For price and availability, please contact the gallery (415) 732-0300 email@example.com
People tend to look at photographs too quickly, superficially. They make assumptions of familiarity. I want to slow the viewer down to appreciate in more detail the beauty of the natural world. We see the world in pieces and put it together in our imaginations—a new reality. Each time we look, the fragments reconstitute themselves with subtle differences, a second look nuanced with small changes. In this series, the spacesbetween the image sections, like the leading in a stained glass window, become an integral part of the composition.I have printed these photographs with one of the oldest photographic materials—platinum—for its extravagantly long tonal range, depth, and permanence. The warm black, grey, and brown tones of the photographs further abstract the image, making it still easier to reconfigure the pieces and imagine the whole. My subject matter, as always, comes mostly from my own garden— I can wander out of my garage darkroom directly into my garden to sit among the roses, peonies, grasses, dogwood, rhododendrons, and iris while waiting for a fifteen minute platinum exposure— a meditation that is reassuring and inspiring.
While rummaging through a used book store in Princeton, New Jersey, I discovered a volume of haiku and tanka translated by Kenneth Rexroth and Ikuko Atsumi in 1977. The poems were by Japanese women from the 7th through the 20th centuries and represent all the major styles during this period—from the Classical to Contemporary schools. I was immediately drawn to the poems, and as I read them—so allusive and rich in imagery—I knew that I wanted to make their photographic equivalents. The Floating World refers to the conception of a world as evanescent, impermanent, of fleeting beauty and divorced from the responsibilities of the mundane, everyday world. For the poets in this volume, that world centered on love—longing for love and the beloved, mourning lost love, pondering its mystery. The beauty of the natural world—its flowers, landscape, the moon, and the changing seasons—serves as the primary metaphor.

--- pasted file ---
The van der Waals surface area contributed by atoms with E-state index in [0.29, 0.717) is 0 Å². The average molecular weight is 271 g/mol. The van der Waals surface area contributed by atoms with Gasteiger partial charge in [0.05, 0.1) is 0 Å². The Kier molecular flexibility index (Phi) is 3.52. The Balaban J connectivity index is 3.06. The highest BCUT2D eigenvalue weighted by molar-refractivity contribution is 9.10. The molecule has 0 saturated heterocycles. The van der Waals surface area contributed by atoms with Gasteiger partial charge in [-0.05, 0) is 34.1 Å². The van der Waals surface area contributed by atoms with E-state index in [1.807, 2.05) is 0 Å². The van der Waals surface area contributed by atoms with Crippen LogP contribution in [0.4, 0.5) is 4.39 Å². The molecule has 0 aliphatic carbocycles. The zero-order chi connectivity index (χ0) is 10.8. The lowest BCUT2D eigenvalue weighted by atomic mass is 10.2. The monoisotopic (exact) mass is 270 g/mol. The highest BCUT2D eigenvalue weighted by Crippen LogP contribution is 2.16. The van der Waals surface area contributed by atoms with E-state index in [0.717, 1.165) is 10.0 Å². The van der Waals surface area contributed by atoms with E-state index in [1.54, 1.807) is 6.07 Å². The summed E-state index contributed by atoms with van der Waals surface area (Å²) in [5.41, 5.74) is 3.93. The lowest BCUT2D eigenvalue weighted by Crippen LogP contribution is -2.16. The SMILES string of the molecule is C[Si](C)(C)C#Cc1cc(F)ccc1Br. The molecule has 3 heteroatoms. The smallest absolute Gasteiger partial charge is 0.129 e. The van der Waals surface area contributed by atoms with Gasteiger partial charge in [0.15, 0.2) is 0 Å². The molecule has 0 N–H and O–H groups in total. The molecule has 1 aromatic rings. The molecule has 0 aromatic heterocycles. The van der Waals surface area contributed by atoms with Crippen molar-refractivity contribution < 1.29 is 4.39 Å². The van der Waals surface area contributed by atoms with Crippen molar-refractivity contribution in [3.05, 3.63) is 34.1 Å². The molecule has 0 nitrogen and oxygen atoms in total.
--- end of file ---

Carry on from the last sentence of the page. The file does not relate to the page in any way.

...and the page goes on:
Original calligraphy by Richard Man.
These painted images start out as black and white (gelatin silver) prints that I create in my darkroom. Deciding when and how to paint an image is intuitive for me–some images lend themselves to the transformations of oil paint and others don’t. I use all kinds of oil paints, not just photo oils, to create images interpreting my memory and imagination more than reality. I use cotton swabs of varying sizes instead of brushes to apply paint and remove bits of it with an art eraser to create highlights and other effects.
There’s a magic for me in applying the paints–moving them around on the image, layering them, deepening the shadows and opening the highlights. Though the images are editioned, each one is unique,and I try to make the images in an edition as similar to each other as possible.
Painting on photographs is an old tradition, and I like to think I put a modern spin on it.
- Brigitte Carnochan